By Abdi and
Wang Xiaopeng MOGADISHU (Xinhua) -- A new radio
station in Somalia that airs business programs round the clock
is behind hastening the Horn of Africa State’s recovery process
through promotion of entrepreneurship.
Goobjoog Business that has over 25
radio stations across Somalia usually airs content rich in
economics, finance and entrepreneurship to the delight of
citizens and local leaders.
It commenced operations early this
year and has stood out as the only channel dedicated to business
while providing a platform for entrepreneurs and their clients
Abdiwali Jama Bare, the director of
Goobjoog Business, told Xinhua recently that the decision to
start a business radio was informed by the growing need for
specialized coverage of topics related to entrepreneurship.
“We started this idea because we
realized there were no media outlets dedicated to covering
business and we felt the need to fill this gap in the
market,” said Bare.
“We offer opportunities to make
visible business ideas for entrepreneurs in Somalia. Since
we do not spend time on politics as most stations do, we are
able to build our expertise in covering business and
gradually becoming a reliable source for business news in
Somalia,” he added.
The World Bank said in its Somali
Economic Update last month, the country’s Gross Domestic Product
(GDP) is estimated to have reached 6.2 billion U.S. dollars in
2016, adding the Horn of Africa country lost about 1.7 billion
dollars in livestock deaths and another 60 million dollars lost
in crop production during the recent drought.
Bare said the increasing number of
Somali Diaspora returning to the country and foreign investors
find it difficult to get a clear picture of the country’s
investment opportunities and challenges but Goobjoog Business is
now addressing that need.
“Different companies want to invest in
Somalia because of the improvements in terms of security and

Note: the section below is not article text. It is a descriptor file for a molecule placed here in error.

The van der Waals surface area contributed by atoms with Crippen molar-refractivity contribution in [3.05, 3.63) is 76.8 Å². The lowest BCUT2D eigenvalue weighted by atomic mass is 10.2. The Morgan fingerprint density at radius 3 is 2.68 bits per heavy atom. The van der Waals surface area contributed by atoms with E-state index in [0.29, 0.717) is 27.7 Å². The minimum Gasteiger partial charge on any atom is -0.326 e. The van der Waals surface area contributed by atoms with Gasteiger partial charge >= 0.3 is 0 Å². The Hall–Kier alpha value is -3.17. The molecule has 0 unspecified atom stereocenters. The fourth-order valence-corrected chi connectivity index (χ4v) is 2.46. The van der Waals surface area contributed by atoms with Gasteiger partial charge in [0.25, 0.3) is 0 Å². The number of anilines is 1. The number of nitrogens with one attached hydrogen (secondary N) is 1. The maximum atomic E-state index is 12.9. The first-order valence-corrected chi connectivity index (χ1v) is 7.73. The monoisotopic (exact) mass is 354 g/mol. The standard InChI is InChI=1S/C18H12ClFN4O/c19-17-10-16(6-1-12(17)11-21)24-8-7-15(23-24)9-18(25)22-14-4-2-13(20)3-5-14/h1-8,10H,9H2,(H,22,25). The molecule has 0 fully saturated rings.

general business environment. We help them get accurate and
latest business news round the clock. We also carry out
in-depth programming covering market research,” Bare said.
After signing out his daily business
show, Abdisalan Ali Hussein, a business reporter told Xinhua his
choice as reporter with Goobjoog Business was an opportunity to
bring positive changes to the society.
“I wanted to present our listeners
with something new; something different from what we get on
radio every day. Most journalists in Somalia do not cover
business but we are fully committed to giving our listeners
the best of business news and in-depth analysis,” said
Managing to keep the station on air
sixteen hours a day is not easy for Bare since business requires
specialized understanding by the journalists and the absence of
established media schools in Somalia makes it more difficult for
journalists to build expertise.
Nevertheless, Bare said his venture is
slowly building a team of journalists who are keen on developing
their capacity and interest in business journalism.
The station also publishes online
monthly market watch reports covering currency performance,
prices and other market developments.
A trader in Mogadishu, Mahad Fiqi,
told Xinhua he relies on Goobjoog Business for information on
business climate in Mogadishu and surrounding regions.
“I am happy with this radio because it
presents new business ideas and this for us is encouraging.
People know the new things in the market and this is another
good thing that was not previously available,” Fiqi said.
Somalia which largely depends on
foreign donor funding and Diaspora remittances is working to
reverse these trends by building its domestic market to finance
its budget and create job opportunities especially for the
youths which account for some 75 percent of the population.